The bank had 92 employees when it was named to the 50 Companies to Watch list earlier this year, but already has grown to 110 employees -- and expects to employ about 135 people by next year.
“We see ourselves on a path of hiring about 30 people a year,” Fehring said.
Fehring, the former president of Fifth Third Bank, Eastern Michigan, and several other bankers started Level One because they saw an opportunity to fill a market void.
“There were very few local banks left in the Detroit market,” he said. “We believed there was a better way to bank” than doing business with large banks headquartered outside of Michigan.
Loans officers are allowed to make decisions on whether to approve loans; “kind of the way it used to be,” Fehring said.
Level One started out specializing in serving small businesses. It opened its doors in October 2007 with a dozen employees and $18 million in assets.
It began to grow on its own, but the banking crisis that hit in 2008 gave Level One the opportunity to expand more rapidly into retail banking through several acquisitions of failed banks.
In 2009, it assumed about $151.7 in deposits from the closed Farmington Hills-based Michigan Heritage Bank from the Federal Deposit Insurance Corp. And in 2010 it took over another Farmington Hills institution, Paramount Bank, from the FDIC. The deal included $213.6 million in deposits.
Today, Level One has six locations in Metro Detroit and $465 million in assets.
Fehring said loan growth is returning, although many small businesses still are struggling to achieve the kind of positive cash flow that make them good credit risks.
“The view we’re taking is that Michigan’s economy is definitely getting better,” he said. “Manufacturing is improving substantially.”
Another business on the 50 Companies to Watch list, the Detroit Trading Co. in Southfield, occupies a market niche few probably have heard of.
Operating like an online stock exchange, the company allows car dealers and consumer information companies, such as Autobytel and Edmunds.com, to buy and sell sales leads generated by consumers using those sites.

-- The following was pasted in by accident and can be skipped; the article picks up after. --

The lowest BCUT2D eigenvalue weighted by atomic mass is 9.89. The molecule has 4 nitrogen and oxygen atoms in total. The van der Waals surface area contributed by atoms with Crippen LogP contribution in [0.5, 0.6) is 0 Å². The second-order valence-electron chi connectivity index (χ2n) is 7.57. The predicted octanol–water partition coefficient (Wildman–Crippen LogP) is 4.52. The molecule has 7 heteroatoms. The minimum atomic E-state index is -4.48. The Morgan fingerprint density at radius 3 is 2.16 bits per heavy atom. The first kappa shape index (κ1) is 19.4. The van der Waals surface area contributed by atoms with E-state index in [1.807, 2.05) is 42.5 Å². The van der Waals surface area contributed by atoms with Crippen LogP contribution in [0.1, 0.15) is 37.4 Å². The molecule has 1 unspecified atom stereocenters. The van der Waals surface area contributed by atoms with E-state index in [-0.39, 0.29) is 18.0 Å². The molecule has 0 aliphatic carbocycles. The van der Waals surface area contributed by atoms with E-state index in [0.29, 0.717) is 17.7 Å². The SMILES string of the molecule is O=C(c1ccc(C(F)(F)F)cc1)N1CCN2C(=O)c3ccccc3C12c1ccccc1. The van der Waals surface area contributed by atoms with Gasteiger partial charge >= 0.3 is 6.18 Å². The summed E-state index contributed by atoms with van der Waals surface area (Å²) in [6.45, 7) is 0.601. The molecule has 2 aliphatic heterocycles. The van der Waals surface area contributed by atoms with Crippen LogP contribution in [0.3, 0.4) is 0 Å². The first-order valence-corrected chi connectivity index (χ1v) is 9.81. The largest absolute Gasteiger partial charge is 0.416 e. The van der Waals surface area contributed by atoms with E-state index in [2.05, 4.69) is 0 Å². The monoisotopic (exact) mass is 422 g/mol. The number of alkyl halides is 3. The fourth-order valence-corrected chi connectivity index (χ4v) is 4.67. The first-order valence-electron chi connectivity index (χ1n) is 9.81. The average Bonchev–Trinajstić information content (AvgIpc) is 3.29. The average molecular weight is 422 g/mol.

Millions of those leads every year cannot be fulfilled for a variety of reasons by the companies generating them, but have value to others.
“If a lead generator (such as Autobytel) gets a lead and has no place to send it, we might have a buyer for it,” said Detroit Trading Co. CEO Don Campbell. “It’s very important for companies on the Internet to figure out a way to monetize their traffic.”
The company, started by Campbell in 2004, transacts 5,000 sales leads a day. Detroit Trading generated $10.4 million in sales last year and expects revenue to rise to $12.5 million this year.
Companies that qualified for this year’s 50 Michigan Companies to Watch list employed between 6 and 99 workers, had sales revenues of between $750,000 and $50 million last year and were planning for future growth.
Rick Haglund has had a distinguished career covering Michigan business, economics and government at newspapers throughout the state. Most recently, at Booth Newspapers he wrote a statewide business column and was one of only three such columnists in Michigan. He also covered the auto industry and Michigan’s economy extensively.